The Simpsons Movie

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Post by Daniel » August 2nd, 2007, 3:17 pm

Moi? I do, its just never to the theatures. ;)

And maybe I should've used a different saying than "true fan", because any casual fan would get 'it'. A person who's knows squat, (in general) should go in thinking its a cartoon, and its a comedy. Was that not a funny joke?

Its also been mentioned in interviews, that this was one of there goals; to make The Simpsons Movies appeal to hard-core fans and newbies. IMO, it worked, ala, Power Rangers, Rugrats, Wild Thornberry's, PowerPuff Girls, Spongebob, etc.. What more could they have done, without tarnishing the movie?

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Post by James » August 2nd, 2007, 4:32 pm

Let's not get too personal with this. Some people liked it, others not as much. And those who aren't praising it unconditionally aren't just haters or untrue fans. I'm almost certainly the biggest Simpsons fan on these boards I'd bet, and have watched since the actual premiere episode back in 89. Yet, I don't think it was the "Best. Movie. Ever." either. Just because you're a fan of something doesn't mean you have to think it's perfect all the time.

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Post by Daniel » August 2nd, 2007, 5:04 pm

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Last edited by Daniel on October 23rd, 2007, 11:04 pm, edited 1 time in total.

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Post by Ben » August 2nd, 2007, 6:42 pm

I don't think I'm getting personal...at least that wasn't any intention. :)

As someone who watched the first three seasons religiously, even from the Ullman shows which I started watching because Steve Martin was a guest once and I thought those "odd yellow people" were kind of quirky and interesting, I knew what the show was, obviously.

But it simply didn't reach out to new people. It was like some private party that you're invited to and everyone else is in on some kind of joke and not only have you not been let in on it, but you wouldn't fully understand it even if you were.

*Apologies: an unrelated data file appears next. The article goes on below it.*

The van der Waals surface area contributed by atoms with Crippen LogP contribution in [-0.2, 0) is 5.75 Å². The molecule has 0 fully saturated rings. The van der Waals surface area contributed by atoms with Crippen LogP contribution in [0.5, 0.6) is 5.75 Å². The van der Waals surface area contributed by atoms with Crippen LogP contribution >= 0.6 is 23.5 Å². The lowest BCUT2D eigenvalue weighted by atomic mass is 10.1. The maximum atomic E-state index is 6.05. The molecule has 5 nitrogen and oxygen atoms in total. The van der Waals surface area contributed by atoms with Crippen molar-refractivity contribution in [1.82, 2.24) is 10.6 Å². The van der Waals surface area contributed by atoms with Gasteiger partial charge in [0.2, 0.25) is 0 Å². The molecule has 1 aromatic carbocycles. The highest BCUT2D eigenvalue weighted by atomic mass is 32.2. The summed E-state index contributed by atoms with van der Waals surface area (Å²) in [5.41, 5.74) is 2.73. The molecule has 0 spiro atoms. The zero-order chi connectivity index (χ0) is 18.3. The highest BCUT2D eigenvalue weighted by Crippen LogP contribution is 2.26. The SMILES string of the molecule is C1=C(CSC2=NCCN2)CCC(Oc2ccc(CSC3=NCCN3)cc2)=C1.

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Post by Daniel » August 2nd, 2007, 8:23 pm

You seem to be the only person I've seen who thinks this. Having read countless reviews, everyone seems to think otherwise, including me. Here's kind of an example, but I've seen more detailed ones, concerning the subject at hand: http://news.toonzone.net/article.php?ID=18346
The Simpsons Movie an entertaining, high-energy ride that flies by and can probably be enjoyed by both the show's hardcore and casual fans, as well as those who've not seen the show much at all.

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Post by GeorgeC » August 3rd, 2007, 12:39 am

Daniel wrote: Have you honestly seen any recent episodes? I of course have, and do see a more than above average difference.

And seriously, well below? This was almost classic era material. Even some of the Simpsons harsher critics have admitted this.
GeorgeC wrote:You can also really see that the film betrays its TV origins.
How?

-


Yes, I have seen the recent episodes and on average the Simpsons episodes today are NOWHERE NEAR as they were 10 years ago.

Also, be honest and admit that this is low-rent animation. This is NOT Disney-feature quality animation from the mid-1990s let alone the Golden Eras of the 1940s and 1950s. There's a big difference between quality animation of the Classic Disney era and what you see of these movie spin-offs of TV shows.

Sure, the colors look a bit brighter in the Simpsons Movie but it's otherwise your standard limited animation. It doesn't have those touches of "The Illusion of Life" that make the best Warner Bros., MGM, and Disney animation of the past stand head-and-shoulders above any TV product.

Come on, don't kid yourself on this one!

The Simpsons are mainly a product of good comedy writing and excellent voice-acting but it's NEVER been a well-animated show on anything approaching a consistent basis.

I don't mean to sound like Amid Amidi, but it's kind of hard to explain why the older animation is animated better than what we see today unless everybody's on the same page after having seen the older stuff!